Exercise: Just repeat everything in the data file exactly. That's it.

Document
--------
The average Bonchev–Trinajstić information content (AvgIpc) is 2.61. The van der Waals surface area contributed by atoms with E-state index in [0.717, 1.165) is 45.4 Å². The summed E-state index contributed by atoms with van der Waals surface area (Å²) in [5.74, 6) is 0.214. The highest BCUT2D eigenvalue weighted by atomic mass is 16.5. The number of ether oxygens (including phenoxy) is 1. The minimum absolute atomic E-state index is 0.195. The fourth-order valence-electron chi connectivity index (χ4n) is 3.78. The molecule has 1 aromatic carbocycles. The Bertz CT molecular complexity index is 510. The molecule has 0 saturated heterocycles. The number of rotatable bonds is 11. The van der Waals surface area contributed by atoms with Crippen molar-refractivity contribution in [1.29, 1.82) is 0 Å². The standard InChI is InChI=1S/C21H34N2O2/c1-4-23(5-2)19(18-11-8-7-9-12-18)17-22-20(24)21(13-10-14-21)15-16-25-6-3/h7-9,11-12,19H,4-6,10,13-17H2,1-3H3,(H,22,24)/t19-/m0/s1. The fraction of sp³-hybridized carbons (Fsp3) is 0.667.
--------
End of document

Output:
The average Bonchev–Trinajstić information content (AvgIpc) is 2.61. The van der Waals surface area contributed by atoms with E-state index in [0.717, 1.165) is 45.4 Å². The summed E-state index contributed by atoms with van der Waals surface area (Å²) in [5.74, 6) is 0.214. The highest BCUT2D eigenvalue weighted by atomic mass is 16.5. The number of ether oxygens (including phenoxy) is 1. The minimum absolute atomic E-state index is 0.195. The fourth-order valence-electron chi connectivity index (χ4n) is 3.78. The molecule has 1 aromatic carbocycles. The Bertz CT molecular complexity index is 510. The molecule has 0 saturated heterocycles. The number of rotatable bonds is 11. The van der Waals surface area contributed by atoms with Crippen molar-refractivity contribution in [1.29, 1.82) is 0 Å². The standard InChI is InChI=1S/C21H34N2O2/c1-4-23(5-2)19(18-11-8-7-9-12-18)17-22-20(24)21(13-10-14-21)15-16-25-6-3/h7-9,11-12,19H,4-6,10,13-17H2,1-3H3,(H,22,24)/t19-/m0/s1. The fraction of sp³-hybridized carbons (Fsp3) is 0.667.